The dark secrets of R. Kelly weren’t the only ones exposed in Lifetime’s Surviving R. Kelly docu-series that aired last week.
Viewers learned that the victim of Kelly’s 2002 child pornography case was the niece of singer Stephanie “Sparkle” Edwards, best known for her “Be Careful” hit with the disgraced R&B artist. But despite Sparkle’s admission to introducing her niece to the Pied Piper, even after learning of the rumors of abuse toward his then-wife, Andrea Kelly, and other teenage victims, she’s clearing her name among the critics. Her first order of business is addressing the wildly controversial marriage between then-15-year-old Aaliyah and R. Kelly as well, which she says she initially believed was a mere hoax.
The “Be Careful” singer spoke on The Clay Cane Show about the controversy, beginning with Aaliyah’s uncle, Barry Hankerson, who was Kelly’s manager at the time. Especially with him around, she didn’t think much of the marriage. Between her time at the studio and limited elbow-bumping with other people Kelly was working with, Sparkle said she actually paid no mind to it. Thus, the question of how the forged marriage occurred beneath the noses of so many adults who were around Aaliyah is a better question for Hankerson, who was supposed to be looking after her, Sparkle acknowledged.
“That’s not a question everybody should be asking me,” she stated. “I didn’t see anything with the Aaliyah thing. Even on the ‘Age Ain’t Nothin’ But A Number’ CD, I didn’t sing on [that album], or I didn’t even know about that song until the album came out.” She recalled that 1992 was when she worked on that project, but she was gone up until 1996.
As for the marriage certificate, Sparkle doubted that anyone assumed that was real at the time. "Who thought that was real? You know what I mean. I thought that was a hoax that that's not real, you know?" Sparkle said. "That was my naiveté of thinking that it wasn't real because, like again, Barry Hankerson was there. This shouldn't and couldn't have happened.” Taking Aaliyah’s age into consideration, she continued, Sparkle assumed it wouldn’t have even been possible. But after seeing the marriage certificate for herself, that’s when reality confronted her a little closer.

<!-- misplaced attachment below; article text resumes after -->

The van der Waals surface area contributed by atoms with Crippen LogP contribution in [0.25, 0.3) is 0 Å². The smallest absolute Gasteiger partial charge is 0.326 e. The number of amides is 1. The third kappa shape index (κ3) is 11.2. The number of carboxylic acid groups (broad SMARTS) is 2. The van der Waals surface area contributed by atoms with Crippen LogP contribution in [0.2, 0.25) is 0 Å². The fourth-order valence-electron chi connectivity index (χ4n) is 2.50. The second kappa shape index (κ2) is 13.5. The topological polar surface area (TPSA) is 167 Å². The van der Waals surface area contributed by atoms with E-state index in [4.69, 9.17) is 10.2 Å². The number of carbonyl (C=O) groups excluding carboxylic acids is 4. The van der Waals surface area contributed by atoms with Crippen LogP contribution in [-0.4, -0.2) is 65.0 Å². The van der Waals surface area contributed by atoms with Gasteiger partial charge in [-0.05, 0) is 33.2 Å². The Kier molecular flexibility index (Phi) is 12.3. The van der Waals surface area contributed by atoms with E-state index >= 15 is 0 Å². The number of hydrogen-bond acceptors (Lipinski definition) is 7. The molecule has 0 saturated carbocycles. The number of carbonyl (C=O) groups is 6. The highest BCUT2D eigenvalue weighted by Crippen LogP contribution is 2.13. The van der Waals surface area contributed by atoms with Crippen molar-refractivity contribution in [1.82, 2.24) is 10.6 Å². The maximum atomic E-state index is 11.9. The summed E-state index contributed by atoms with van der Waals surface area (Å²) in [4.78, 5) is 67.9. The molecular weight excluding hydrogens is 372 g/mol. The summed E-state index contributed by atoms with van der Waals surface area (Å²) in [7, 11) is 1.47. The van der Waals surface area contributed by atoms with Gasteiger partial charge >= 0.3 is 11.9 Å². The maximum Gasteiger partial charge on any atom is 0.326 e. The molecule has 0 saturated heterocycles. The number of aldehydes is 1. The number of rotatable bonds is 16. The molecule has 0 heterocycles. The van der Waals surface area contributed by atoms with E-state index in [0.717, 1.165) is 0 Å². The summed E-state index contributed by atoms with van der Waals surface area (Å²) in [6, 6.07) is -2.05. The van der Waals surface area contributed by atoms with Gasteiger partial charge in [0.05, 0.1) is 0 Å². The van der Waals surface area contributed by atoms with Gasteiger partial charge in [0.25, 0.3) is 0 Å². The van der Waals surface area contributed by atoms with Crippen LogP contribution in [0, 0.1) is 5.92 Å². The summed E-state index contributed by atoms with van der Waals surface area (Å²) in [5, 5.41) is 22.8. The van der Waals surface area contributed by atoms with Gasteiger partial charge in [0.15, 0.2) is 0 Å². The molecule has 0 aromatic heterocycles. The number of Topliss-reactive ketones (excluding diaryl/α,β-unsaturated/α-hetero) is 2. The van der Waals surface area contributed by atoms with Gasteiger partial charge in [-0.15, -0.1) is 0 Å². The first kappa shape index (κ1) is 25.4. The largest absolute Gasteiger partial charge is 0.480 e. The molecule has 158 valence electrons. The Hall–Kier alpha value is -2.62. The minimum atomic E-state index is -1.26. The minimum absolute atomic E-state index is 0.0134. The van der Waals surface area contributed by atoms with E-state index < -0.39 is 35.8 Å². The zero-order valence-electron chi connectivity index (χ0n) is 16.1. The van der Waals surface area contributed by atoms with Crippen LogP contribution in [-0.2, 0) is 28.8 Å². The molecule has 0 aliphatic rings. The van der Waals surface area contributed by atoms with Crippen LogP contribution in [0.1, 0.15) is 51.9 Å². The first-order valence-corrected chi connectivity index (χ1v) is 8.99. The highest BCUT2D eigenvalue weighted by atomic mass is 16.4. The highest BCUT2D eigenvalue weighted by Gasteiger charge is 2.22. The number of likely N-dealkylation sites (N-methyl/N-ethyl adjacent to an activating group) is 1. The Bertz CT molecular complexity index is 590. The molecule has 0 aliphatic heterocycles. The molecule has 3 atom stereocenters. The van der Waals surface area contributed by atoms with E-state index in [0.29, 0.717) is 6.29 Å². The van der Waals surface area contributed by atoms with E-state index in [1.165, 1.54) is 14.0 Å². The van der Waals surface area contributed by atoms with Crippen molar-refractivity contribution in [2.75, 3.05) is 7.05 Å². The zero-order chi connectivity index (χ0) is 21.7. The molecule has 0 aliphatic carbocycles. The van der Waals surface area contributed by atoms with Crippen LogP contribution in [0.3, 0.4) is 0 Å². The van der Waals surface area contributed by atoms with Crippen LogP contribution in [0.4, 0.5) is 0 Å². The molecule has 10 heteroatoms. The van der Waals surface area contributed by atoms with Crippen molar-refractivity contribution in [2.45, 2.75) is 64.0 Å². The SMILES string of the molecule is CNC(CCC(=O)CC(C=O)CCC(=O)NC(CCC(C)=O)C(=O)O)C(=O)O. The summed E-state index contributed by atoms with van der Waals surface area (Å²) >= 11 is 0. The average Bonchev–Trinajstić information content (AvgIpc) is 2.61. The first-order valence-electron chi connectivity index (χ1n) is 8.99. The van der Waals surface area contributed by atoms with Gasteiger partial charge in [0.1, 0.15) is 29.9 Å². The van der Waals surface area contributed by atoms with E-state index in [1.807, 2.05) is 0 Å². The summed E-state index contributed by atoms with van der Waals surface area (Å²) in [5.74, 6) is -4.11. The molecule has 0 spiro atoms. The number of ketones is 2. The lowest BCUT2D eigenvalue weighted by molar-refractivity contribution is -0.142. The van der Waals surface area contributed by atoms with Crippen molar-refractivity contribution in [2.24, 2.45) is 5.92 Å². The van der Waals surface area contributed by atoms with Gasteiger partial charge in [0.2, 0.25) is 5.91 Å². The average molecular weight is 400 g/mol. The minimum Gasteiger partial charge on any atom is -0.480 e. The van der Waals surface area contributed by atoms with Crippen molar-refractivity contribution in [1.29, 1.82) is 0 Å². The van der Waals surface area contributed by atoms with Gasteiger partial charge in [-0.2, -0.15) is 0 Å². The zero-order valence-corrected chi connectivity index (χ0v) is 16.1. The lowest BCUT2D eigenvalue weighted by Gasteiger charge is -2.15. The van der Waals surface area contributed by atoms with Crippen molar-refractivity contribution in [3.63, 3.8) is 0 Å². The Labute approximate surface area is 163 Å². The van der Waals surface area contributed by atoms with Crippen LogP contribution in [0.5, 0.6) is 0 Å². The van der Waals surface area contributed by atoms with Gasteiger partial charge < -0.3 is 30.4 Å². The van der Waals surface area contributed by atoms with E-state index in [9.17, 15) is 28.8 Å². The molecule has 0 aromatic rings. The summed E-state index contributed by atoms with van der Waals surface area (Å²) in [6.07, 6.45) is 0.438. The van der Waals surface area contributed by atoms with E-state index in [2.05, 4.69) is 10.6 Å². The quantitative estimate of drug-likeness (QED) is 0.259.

“Well, after I saw the marriage certificate and I was like, ‘OK, maybe there's something to it,’” she said. “But again, I'm thinking the uncle was there, the parents are there. This can't be."
“I did not know,” she asserted. “Like—hear me—I did not know. Had I known when it first jumped off, I would have reacted the same way I reacted when I did know." She recalls calling police and said that before she even knew about the camp, people within Kelly’s team called her to let her know something wasn’t right. Her first move was to alert authorities, which she said she did, and led to an investigation. Sparkle added that her niece, sister and brother-in-law all reported that nothing was going on, however. But in 2001, when she actually witnessed the tape herself, she didn’t hesitate to call the police, Sparkle recollected.
Now, she said to Cane, she feels she’s being unfairly scrutinized for the entire situation. According to her, there was far more content in the Lifetime docu-series that shed light on the ordeal, which the network cut out. She wishes that they’d air that as well, so people would hear the whole story instead of just the 15 minutes or so her statements were shared throughout the documentary.
Hear her full statement on the child pornography case involving her niece below.
(Photos from left: Dexter A. Jones/Getty Images, Roger Wong/Ovoworks/Ovoworks/The LIFE Images Collection/Getty Images)